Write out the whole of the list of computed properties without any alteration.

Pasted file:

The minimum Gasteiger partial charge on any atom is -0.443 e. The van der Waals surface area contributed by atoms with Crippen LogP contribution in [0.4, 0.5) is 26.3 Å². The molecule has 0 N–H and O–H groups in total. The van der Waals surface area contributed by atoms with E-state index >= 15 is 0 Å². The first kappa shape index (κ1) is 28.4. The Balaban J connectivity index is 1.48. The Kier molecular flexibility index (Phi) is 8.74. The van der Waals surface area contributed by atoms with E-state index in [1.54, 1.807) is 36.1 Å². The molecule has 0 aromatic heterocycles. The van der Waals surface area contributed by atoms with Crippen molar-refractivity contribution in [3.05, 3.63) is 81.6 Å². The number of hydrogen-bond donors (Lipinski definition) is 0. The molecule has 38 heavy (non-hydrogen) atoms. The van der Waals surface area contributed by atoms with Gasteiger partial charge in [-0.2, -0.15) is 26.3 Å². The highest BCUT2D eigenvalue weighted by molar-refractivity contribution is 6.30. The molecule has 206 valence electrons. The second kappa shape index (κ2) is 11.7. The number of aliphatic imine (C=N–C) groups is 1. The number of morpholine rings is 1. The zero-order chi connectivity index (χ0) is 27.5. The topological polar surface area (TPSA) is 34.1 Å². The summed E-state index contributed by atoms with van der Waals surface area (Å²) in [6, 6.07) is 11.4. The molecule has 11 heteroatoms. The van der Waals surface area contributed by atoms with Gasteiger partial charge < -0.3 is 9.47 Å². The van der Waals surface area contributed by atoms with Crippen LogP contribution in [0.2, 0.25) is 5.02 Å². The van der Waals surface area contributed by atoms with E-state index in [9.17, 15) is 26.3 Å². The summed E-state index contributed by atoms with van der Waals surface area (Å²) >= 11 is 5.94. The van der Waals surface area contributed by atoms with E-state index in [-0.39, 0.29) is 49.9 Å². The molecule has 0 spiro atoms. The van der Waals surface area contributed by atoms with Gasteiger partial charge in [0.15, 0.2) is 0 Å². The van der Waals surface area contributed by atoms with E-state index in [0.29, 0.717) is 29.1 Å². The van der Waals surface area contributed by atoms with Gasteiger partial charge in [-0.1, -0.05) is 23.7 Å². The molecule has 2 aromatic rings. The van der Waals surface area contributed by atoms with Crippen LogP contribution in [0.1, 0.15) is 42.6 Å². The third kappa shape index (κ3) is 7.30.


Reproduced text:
The minimum Gasteiger partial charge on any atom is -0.443 e. The van der Waals surface area contributed by atoms with Crippen LogP contribution in [0.4, 0.5) is 26.3 Å². The molecule has 0 N–H and O–H groups in total. The van der Waals surface area contributed by atoms with E-state index >= 15 is 0 Å². The first kappa shape index (κ1) is 28.4. The Balaban J connectivity index is 1.48. The Kier molecular flexibility index (Phi) is 8.74. The van der Waals surface area contributed by atoms with E-state index in [1.54, 1.807) is 36.1 Å². The molecule has 0 aromatic heterocycles. The van der Waals surface area contributed by atoms with Crippen molar-refractivity contribution in [3.05, 3.63) is 81.6 Å². The number of hydrogen-bond donors (Lipinski definition) is 0. The molecule has 38 heavy (non-hydrogen) atoms. The van der Waals surface area contributed by atoms with Gasteiger partial charge in [-0.2, -0.15) is 26.3 Å². The highest BCUT2D eigenvalue weighted by molar-refractivity contribution is 6.30. The molecule has 206 valence electrons. The second kappa shape index (κ2) is 11.7. The number of aliphatic imine (C=N–C) groups is 1. The number of morpholine rings is 1. The zero-order chi connectivity index (χ0) is 27.5. The topological polar surface area (TPSA) is 34.1 Å². The summed E-state index contributed by atoms with van der Waals surface area (Å²) in [6, 6.07) is 11.4. The molecule has 11 heteroatoms. The van der Waals surface area contributed by atoms with Gasteiger partial charge < -0.3 is 9.47 Å². The van der Waals surface area contributed by atoms with Crippen LogP contribution in [0.2, 0.25) is 5.02 Å². The van der Waals surface area contributed by atoms with E-state index in [9.17, 15) is 26.3 Å². The summed E-state index contributed by atoms with van der Waals surface area (Å²) >= 11 is 5.94. The van der Waals surface area contributed by atoms with E-state index in [-0.39, 0.29) is 49.9 Å². The molecule has 0 spiro atoms. The van der Waals surface area contributed by atoms with Gasteiger partial charge in [0.15, 0.2) is 0 Å². The van der Waals surface area contributed by atoms with E-state index in [0.29, 0.717) is 29.1 Å². The van der Waals surface area contributed by atoms with Gasteiger partial charge in [-0.1, -0.05) is 23.7 Å². The molecule has 2 aromatic rings. The van der Waals surface area contributed by atoms with Crippen LogP contribution in [0.1, 0.15) is 42.6 Å². The third kappa shape index (κ3) is 7.30.